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Re: [Gnu-arch-users] [newbie] Is it possible to put in a source file the

From: Brian May
Subject: Re: [Gnu-arch-users] [newbie] Is it possible to put in a source file the date of last tree commit?
Date: Wed, 04 Feb 2004 09:16:49 +1100
User-agent: Gnus/5.1006 (Gnus v5.10.6) Emacs/21.3 (gnu/linux)

>>>>> "David" == David MENTRE <address@hidden> writes:

    David> Hello Charles, Charles Duffy <address@hidden> writes:

    >> No, Arch does not support this, and there's a strong argument
    >> to be made to the effect that it's a Bad Idea.

    David> Have you a rationale for that? Any keyword that I might use
    David> to look into the mailing-list archive to know why?

Because it is an ugly hack?

* It means the commit operation must modify the source files, during
  what really should be a read-only operation. This in turn implies
  you have to reload any open source files in editors you might have

* It causes problems for diffs and merges unless you hack these
  operations to ignore keywords. Subversion has even more hacks(?) to
  deal with this[1].

* Any other issues I can't think of?

One the other hand, I can think of some benefits:

* You can distribute CVS files to non-CVS users and keep the version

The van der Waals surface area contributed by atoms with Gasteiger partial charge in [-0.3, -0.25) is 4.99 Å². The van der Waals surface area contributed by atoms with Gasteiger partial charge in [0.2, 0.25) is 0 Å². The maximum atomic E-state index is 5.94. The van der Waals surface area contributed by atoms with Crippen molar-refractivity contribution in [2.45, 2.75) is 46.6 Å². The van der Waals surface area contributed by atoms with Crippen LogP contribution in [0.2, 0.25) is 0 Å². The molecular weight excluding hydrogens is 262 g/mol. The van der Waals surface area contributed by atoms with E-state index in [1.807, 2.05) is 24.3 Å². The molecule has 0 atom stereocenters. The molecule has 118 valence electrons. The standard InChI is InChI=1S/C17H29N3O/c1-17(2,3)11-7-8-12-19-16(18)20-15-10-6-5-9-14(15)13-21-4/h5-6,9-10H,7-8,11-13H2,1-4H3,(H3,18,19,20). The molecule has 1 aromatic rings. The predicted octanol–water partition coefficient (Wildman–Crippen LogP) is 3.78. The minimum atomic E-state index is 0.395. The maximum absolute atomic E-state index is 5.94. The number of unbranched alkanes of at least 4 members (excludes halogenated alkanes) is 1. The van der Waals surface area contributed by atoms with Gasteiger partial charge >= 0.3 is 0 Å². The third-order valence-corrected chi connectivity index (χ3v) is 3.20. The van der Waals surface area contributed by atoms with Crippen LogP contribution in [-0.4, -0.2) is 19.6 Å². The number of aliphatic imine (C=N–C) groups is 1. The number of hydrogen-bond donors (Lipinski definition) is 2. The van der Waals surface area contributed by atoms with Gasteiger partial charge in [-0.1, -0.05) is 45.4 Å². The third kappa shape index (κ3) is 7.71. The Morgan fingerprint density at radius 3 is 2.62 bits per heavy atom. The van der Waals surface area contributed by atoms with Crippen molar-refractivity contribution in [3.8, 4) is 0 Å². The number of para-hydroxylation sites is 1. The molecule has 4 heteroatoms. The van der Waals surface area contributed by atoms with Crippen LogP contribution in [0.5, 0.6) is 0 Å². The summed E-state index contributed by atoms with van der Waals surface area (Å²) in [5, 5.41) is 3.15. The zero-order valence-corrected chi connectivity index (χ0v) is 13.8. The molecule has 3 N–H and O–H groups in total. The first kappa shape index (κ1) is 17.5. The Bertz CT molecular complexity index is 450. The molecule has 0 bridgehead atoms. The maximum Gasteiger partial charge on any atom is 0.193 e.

* It makes it easy to have a "last modified date" in documentation.

* Subversion docs say: "Because this information changes each time the
  file changes, and more importantly, just after the file changes, it
  is a hassle for any process except the version control system to
  keep the data completely up-to-date. Left to human authors, the
  information would inevitably grow stale."

* Any others?

[1] From the subversion documentation:
Keywords and Spurious Differences

The user-visible result of keyword substitution might lead you to think that
every version of a file with that feature in use differs from the previous
version in at least the area where the keyword anchor was placed. However, this
is actually not the case. While checking for local modifications during svn
diff, and before transmitting those local modifications during svn commit,
Subversion "un-substitutes" any keywords that it previously substituted. The
result is that the versions of the file that are stored in the repository
contain only the real modifications that users make to the file.
Brian May <address@hidden>

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